For debt securities, the amount of the other-than-temporary impairment related to a credit loss or impairments on securities that the Company has the intent or for which it is more likely than not that the Company will need to sell before recovery are recognized in earnings and reflected as a reduction in the cost basis of the security. The amount of the other-than-temporary impairment on debt securities related to other factors is recorded consistent with changes in the fair value of all other available-for-sale securities as a component of consolidated shareholders’ equity in other comprehensive income or loss with no change to the cost basis of the security. 

Interest Income Recognition
 
Interest income on available-for-sale MBS, which includes accretion of discounts and amortization of premiums on such MBS, is recognized over the life of the investment using the effective interest method. Management estimates, at the time of purchase, the future expected cash flows and determines the effective interest rate based on these estimated cash flows and the Company’s purchase price. As needed, these estimated cash flows are updated and a revised yield is computed based on the current amortized cost of the investment. In estimating these cash flows, there are a number of assumptions subject to uncertainties and contingencies, including the rate and timing of principal payments (prepayments, repurchases, defaults and liquidations), the pass through or coupon rate and interest rate fluctuations. In addition, management must use its judgment to estimate interest payment shortfalls due to delinquencies on the underlying mortgage loans. These uncertainties and contingencies are difficult to predict and are subject to future events that may impact management’s estimates and its interest income. Security transactions are recorded on the trade date. Realized gains and losses from security transactions are determined based upon the specific identification method and recorded as gain (loss) on sale of available-for-sale securities in the consolidated statement of operations.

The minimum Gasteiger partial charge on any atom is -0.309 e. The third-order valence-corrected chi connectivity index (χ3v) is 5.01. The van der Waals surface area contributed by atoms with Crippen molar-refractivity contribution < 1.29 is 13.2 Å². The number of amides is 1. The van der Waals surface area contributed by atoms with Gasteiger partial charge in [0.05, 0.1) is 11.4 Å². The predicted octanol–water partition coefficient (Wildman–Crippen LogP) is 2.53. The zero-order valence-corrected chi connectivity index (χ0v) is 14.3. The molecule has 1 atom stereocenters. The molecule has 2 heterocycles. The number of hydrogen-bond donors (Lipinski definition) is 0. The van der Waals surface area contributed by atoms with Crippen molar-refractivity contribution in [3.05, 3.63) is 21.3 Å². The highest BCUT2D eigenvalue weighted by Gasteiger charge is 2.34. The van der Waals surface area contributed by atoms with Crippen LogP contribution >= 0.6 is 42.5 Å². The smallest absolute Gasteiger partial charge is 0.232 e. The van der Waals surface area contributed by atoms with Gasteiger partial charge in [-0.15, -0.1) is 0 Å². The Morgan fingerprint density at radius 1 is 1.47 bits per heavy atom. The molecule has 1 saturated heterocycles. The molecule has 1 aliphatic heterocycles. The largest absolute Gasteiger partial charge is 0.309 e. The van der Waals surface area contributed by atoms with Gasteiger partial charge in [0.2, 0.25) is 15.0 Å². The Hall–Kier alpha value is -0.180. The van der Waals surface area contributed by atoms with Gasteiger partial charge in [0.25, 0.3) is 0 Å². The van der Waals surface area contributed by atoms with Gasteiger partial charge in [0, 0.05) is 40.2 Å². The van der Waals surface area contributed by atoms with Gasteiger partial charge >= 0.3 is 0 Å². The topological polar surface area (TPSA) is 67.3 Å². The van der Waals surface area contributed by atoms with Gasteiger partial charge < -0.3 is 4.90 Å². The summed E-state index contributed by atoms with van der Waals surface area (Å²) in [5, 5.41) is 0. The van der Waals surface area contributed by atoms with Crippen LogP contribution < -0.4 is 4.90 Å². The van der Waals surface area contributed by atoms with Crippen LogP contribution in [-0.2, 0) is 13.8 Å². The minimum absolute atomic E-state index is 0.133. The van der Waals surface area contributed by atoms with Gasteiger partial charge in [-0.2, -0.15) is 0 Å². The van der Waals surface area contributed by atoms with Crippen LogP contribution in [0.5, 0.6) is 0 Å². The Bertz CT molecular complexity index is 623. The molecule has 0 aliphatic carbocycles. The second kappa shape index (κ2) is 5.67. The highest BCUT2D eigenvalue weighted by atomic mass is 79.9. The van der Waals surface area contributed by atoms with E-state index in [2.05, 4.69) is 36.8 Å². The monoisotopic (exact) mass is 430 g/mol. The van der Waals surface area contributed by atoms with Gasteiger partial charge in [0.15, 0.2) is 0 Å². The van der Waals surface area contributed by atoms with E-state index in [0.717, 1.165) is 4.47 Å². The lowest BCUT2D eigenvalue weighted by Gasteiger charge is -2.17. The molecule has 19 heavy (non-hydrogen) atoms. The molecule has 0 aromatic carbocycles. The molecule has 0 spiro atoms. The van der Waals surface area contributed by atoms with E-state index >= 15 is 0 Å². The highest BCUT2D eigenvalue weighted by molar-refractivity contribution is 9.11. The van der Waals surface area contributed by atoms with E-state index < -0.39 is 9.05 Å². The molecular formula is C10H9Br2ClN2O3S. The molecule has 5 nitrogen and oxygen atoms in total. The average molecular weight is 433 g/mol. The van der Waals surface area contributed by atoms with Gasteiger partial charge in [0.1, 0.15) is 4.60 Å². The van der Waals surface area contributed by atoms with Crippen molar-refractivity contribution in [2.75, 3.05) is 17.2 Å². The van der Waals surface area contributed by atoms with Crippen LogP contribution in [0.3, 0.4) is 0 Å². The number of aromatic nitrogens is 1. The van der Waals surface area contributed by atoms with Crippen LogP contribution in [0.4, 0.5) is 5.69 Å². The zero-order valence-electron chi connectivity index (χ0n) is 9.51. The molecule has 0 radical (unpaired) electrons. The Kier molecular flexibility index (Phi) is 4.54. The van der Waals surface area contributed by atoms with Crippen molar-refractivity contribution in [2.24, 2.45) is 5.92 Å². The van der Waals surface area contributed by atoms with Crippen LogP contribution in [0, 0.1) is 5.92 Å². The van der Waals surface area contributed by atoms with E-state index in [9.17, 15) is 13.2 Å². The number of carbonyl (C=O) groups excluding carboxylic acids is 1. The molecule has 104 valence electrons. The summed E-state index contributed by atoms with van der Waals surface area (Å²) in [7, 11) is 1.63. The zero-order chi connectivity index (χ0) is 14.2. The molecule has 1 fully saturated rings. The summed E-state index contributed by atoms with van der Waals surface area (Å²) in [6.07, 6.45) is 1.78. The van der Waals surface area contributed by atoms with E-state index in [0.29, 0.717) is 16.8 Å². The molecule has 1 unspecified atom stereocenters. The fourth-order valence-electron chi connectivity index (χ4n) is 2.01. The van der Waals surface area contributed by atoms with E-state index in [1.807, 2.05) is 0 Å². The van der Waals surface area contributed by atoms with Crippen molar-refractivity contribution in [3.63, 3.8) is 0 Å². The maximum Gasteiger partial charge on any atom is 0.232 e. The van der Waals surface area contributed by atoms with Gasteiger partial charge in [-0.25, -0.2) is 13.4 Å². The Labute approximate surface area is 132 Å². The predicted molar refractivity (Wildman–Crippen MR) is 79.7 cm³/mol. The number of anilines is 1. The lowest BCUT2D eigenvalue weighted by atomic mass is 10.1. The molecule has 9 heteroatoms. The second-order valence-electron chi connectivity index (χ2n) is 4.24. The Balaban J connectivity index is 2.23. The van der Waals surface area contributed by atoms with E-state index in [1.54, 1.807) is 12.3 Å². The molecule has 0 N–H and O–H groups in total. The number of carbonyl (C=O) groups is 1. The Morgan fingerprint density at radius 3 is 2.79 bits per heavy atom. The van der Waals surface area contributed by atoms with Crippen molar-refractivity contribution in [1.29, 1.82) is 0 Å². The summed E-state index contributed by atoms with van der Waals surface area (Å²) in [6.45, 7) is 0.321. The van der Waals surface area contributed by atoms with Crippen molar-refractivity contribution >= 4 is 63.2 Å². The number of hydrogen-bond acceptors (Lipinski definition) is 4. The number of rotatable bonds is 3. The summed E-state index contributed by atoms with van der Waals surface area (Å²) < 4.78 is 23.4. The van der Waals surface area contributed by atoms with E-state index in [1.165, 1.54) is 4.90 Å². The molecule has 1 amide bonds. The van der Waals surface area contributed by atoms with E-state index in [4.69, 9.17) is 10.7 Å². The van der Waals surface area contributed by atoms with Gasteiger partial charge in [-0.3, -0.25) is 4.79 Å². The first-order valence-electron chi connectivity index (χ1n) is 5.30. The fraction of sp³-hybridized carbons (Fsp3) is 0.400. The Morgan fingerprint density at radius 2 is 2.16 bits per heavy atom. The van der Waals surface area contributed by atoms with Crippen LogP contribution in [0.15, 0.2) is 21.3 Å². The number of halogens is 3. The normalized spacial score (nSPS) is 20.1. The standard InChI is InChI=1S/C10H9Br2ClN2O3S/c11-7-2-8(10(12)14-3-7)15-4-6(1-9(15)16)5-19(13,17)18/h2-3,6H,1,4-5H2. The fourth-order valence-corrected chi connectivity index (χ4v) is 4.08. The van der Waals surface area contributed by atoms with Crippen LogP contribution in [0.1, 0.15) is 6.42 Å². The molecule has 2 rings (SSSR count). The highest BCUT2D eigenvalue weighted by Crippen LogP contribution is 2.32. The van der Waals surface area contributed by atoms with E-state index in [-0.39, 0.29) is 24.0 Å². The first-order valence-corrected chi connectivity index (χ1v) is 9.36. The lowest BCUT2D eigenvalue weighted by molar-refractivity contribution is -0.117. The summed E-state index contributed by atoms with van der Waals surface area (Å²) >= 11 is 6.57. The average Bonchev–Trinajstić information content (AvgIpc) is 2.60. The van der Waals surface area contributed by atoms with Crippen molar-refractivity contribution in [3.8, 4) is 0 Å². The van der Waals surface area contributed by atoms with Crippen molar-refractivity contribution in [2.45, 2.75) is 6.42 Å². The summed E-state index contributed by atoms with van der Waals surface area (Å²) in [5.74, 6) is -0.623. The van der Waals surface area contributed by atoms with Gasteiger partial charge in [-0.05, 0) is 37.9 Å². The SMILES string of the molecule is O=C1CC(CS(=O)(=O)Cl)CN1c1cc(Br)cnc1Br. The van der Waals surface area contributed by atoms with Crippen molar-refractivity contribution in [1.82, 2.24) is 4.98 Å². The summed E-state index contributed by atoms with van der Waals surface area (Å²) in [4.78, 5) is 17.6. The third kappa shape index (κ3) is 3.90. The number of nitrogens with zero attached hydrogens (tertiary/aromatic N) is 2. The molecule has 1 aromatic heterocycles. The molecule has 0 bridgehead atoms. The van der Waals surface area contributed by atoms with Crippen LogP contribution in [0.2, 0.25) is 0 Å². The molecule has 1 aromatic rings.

Investments in Unconsolidated Limited Partnerships

The Company has investments in unconsolidated limited partnerships. In circumstances where the Company has a non-controlling interest but is deemed to be able to exert significant influence over the affairs of the enterprise the Company utilizes the equity method of accounting. Under the equity method of accounting, the initial investment is increased each period for additional capital contributions and a proportionate share of the entity’s earnings and decreased for cash distributions and a proportionate share of the entity’s losses.